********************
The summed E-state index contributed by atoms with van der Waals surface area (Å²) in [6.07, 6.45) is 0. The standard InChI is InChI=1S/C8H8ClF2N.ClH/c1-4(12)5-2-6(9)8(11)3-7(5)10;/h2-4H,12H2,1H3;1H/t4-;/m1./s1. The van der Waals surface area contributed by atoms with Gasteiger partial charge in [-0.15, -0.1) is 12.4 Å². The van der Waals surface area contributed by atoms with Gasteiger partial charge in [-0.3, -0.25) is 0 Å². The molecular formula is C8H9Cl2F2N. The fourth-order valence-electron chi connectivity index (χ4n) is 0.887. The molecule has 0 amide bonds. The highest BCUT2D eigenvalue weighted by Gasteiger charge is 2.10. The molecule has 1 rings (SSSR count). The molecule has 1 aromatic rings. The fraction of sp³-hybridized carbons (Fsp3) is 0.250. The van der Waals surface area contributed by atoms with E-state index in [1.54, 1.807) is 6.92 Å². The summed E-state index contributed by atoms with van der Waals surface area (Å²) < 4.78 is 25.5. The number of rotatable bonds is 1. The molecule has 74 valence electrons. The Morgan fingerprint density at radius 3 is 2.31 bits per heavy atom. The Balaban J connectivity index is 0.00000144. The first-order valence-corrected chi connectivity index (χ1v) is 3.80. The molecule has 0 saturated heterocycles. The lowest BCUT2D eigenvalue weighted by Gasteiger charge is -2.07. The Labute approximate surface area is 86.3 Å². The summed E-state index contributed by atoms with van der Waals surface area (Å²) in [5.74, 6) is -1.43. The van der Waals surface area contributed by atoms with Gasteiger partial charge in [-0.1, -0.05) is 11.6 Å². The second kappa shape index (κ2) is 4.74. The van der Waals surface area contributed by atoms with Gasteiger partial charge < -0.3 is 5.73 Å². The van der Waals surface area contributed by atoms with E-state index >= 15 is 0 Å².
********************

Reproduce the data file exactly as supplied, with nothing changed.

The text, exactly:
The summed E-state index contributed by atoms with van der Waals surface area (Å²) in [6.07, 6.45) is 0. The standard InChI is InChI=1S/C8H8ClF2N.ClH/c1-4(12)5-2-6(9)8(11)3-7(5)10;/h2-4H,12H2,1H3;1H/t4-;/m1./s1. The van der Waals surface area contributed by atoms with Gasteiger partial charge in [-0.15, -0.1) is 12.4 Å². The van der Waals surface area contributed by atoms with Gasteiger partial charge in [-0.3, -0.25) is 0 Å². The molecular formula is C8H9Cl2F2N. The fourth-order valence-electron chi connectivity index (χ4n) is 0.887. The molecule has 0 amide bonds. The highest BCUT2D eigenvalue weighted by Gasteiger charge is 2.10. The molecule has 1 rings (SSSR count). The molecule has 1 aromatic rings. The fraction of sp³-hybridized carbons (Fsp3) is 0.250. The van der Waals surface area contributed by atoms with E-state index in [1.54, 1.807) is 6.92 Å². The summed E-state index contributed by atoms with van der Waals surface area (Å²) < 4.78 is 25.5. The number of rotatable bonds is 1. The molecule has 74 valence electrons. The Morgan fingerprint density at radius 3 is 2.31 bits per heavy atom. The Balaban J connectivity index is 0.00000144. The first-order valence-corrected chi connectivity index (χ1v) is 3.80. The molecule has 0 saturated heterocycles. The lowest BCUT2D eigenvalue weighted by Gasteiger charge is -2.07. The Labute approximate surface area is 86.3 Å². The summed E-state index contributed by atoms with van der Waals surface area (Å²) in [5.74, 6) is -1.43. The van der Waals surface area contributed by atoms with Gasteiger partial charge in [-0.1, -0.05) is 11.6 Å². The second kappa shape index (κ2) is 4.74. The van der Waals surface area contributed by atoms with Gasteiger partial charge < -0.3 is 5.73 Å². The van der Waals surface area contributed by atoms with E-state index >= 15 is 0 Å².